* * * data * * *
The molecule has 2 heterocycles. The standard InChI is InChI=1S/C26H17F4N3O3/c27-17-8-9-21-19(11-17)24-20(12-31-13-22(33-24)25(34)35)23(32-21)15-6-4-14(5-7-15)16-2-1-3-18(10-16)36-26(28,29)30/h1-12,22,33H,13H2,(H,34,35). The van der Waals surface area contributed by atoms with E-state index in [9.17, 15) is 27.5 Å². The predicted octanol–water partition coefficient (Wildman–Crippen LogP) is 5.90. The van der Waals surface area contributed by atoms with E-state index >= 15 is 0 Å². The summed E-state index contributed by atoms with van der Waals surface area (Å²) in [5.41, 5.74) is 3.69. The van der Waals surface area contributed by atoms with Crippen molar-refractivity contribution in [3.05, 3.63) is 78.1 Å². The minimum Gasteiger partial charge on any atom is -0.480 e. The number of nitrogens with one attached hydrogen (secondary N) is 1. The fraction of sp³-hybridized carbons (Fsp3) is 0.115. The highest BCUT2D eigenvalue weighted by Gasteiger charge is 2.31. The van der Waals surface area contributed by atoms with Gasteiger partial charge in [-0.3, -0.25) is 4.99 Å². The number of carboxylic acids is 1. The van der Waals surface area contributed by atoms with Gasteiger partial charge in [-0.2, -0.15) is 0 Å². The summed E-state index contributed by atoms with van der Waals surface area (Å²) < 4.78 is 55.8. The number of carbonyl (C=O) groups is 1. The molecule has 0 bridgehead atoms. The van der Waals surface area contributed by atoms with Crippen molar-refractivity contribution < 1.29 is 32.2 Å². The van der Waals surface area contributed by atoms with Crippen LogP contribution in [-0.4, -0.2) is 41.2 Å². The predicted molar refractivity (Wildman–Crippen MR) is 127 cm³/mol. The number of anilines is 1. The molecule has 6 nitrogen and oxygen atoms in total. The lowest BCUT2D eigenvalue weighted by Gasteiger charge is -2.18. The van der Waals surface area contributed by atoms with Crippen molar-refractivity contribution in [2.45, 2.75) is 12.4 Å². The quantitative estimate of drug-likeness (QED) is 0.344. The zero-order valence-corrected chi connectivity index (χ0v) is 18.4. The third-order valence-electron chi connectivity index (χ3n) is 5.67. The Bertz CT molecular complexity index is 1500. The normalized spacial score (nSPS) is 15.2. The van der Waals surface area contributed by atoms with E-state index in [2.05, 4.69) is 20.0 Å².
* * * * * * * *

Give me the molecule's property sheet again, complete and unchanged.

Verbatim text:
The molecule has 2 heterocycles. The standard InChI is InChI=1S/C26H17F4N3O3/c27-17-8-9-21-19(11-17)24-20(12-31-13-22(33-24)25(34)35)23(32-21)15-6-4-14(5-7-15)16-2-1-3-18(10-16)36-26(28,29)30/h1-12,22,33H,13H2,(H,34,35). The van der Waals surface area contributed by atoms with E-state index in [9.17, 15) is 27.5 Å². The predicted octanol–water partition coefficient (Wildman–Crippen LogP) is 5.90. The van der Waals surface area contributed by atoms with E-state index >= 15 is 0 Å². The summed E-state index contributed by atoms with van der Waals surface area (Å²) in [5.41, 5.74) is 3.69. The van der Waals surface area contributed by atoms with Crippen molar-refractivity contribution in [3.05, 3.63) is 78.1 Å². The minimum Gasteiger partial charge on any atom is -0.480 e. The number of nitrogens with one attached hydrogen (secondary N) is 1. The fraction of sp³-hybridized carbons (Fsp3) is 0.115. The highest BCUT2D eigenvalue weighted by Gasteiger charge is 2.31. The van der Waals surface area contributed by atoms with Gasteiger partial charge in [-0.3, -0.25) is 4.99 Å². The number of carboxylic acids is 1. The van der Waals surface area contributed by atoms with Gasteiger partial charge in [-0.2, -0.15) is 0 Å². The summed E-state index contributed by atoms with van der Waals surface area (Å²) < 4.78 is 55.8. The number of carbonyl (C=O) groups is 1. The molecule has 0 bridgehead atoms. The van der Waals surface area contributed by atoms with Crippen molar-refractivity contribution < 1.29 is 32.2 Å². The van der Waals surface area contributed by atoms with Crippen LogP contribution in [-0.4, -0.2) is 41.2 Å². The predicted molar refractivity (Wildman–Crippen MR) is 127 cm³/mol. The number of anilines is 1. The molecule has 6 nitrogen and oxygen atoms in total. The lowest BCUT2D eigenvalue weighted by Gasteiger charge is -2.18. The van der Waals surface area contributed by atoms with Crippen molar-refractivity contribution in [2.45, 2.75) is 12.4 Å². The quantitative estimate of drug-likeness (QED) is 0.344. The zero-order valence-corrected chi connectivity index (χ0v) is 18.4. The third-order valence-electron chi connectivity index (χ3n) is 5.67. The Bertz CT molecular complexity index is 1500. The normalized spacial score (nSPS) is 15.2. The van der Waals surface area contributed by atoms with E-state index in [2.05, 4.69) is 20.0 Å².